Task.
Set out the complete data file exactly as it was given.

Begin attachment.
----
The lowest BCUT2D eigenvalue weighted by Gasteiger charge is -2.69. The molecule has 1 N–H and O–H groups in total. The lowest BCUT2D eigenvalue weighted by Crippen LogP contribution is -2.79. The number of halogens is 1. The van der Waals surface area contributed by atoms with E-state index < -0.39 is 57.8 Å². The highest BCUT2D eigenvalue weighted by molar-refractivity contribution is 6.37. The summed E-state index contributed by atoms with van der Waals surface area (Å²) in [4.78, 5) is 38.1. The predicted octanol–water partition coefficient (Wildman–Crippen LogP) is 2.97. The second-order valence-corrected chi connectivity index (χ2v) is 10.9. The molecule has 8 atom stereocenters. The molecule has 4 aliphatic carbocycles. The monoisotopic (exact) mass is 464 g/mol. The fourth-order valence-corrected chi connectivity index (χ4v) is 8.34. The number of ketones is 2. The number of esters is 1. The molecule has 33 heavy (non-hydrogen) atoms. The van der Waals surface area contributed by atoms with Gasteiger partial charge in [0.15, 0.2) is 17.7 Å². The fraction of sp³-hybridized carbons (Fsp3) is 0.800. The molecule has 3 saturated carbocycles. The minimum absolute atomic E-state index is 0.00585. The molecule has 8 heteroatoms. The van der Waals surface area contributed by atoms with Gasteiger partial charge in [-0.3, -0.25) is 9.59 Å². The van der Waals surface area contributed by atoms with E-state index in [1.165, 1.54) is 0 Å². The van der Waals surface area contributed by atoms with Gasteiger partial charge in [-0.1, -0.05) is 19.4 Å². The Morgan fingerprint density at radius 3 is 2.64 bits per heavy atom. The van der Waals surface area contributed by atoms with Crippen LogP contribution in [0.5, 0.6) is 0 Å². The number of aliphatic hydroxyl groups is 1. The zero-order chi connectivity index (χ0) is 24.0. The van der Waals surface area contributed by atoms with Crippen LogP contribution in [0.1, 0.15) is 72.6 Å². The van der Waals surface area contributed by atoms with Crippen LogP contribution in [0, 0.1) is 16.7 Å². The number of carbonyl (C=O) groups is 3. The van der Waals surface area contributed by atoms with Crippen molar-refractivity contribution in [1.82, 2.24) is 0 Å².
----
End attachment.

The lowest BCUT2D eigenvalue weighted by Gasteiger charge is -2.69. The molecule has 1 N–H and O–H groups in total. The lowest BCUT2D eigenvalue weighted by Crippen LogP contribution is -2.79. The number of halogens is 1. The van der Waals surface area contributed by atoms with E-state index < -0.39 is 57.8 Å². The highest BCUT2D eigenvalue weighted by molar-refractivity contribution is 6.37. The summed E-state index contributed by atoms with van der Waals surface area (Å²) in [4.78, 5) is 38.1. The predicted octanol–water partition coefficient (Wildman–Crippen LogP) is 2.97. The second-order valence-corrected chi connectivity index (χ2v) is 10.9. The molecule has 8 atom stereocenters. The molecule has 4 aliphatic carbocycles. The monoisotopic (exact) mass is 464 g/mol. The fourth-order valence-corrected chi connectivity index (χ4v) is 8.34. The number of ketones is 2. The number of esters is 1. The molecule has 33 heavy (non-hydrogen) atoms. The van der Waals surface area contributed by atoms with Gasteiger partial charge in [0.15, 0.2) is 17.7 Å². The fraction of sp³-hybridized carbons (Fsp3) is 0.800. The molecule has 3 saturated carbocycles. The minimum absolute atomic E-state index is 0.00585. The molecule has 8 heteroatoms. The van der Waals surface area contributed by atoms with Gasteiger partial charge in [-0.3, -0.25) is 9.59 Å². The van der Waals surface area contributed by atoms with E-state index in [1.165, 1.54) is 0 Å². The van der Waals surface area contributed by atoms with Gasteiger partial charge in [-0.1, -0.05) is 19.4 Å². The Morgan fingerprint density at radius 3 is 2.64 bits per heavy atom. The van der Waals surface area contributed by atoms with Crippen LogP contribution in [0.5, 0.6) is 0 Å². The number of aliphatic hydroxyl groups is 1. The zero-order chi connectivity index (χ0) is 24.0. The van der Waals surface area contributed by atoms with Crippen LogP contribution in [0.1, 0.15) is 72.6 Å². The van der Waals surface area contributed by atoms with Crippen LogP contribution in [0, 0.1) is 16.7 Å². The number of carbonyl (C=O) groups is 3. The van der Waals surface area contributed by atoms with Crippen molar-refractivity contribution in [1.82, 2.24) is 0 Å².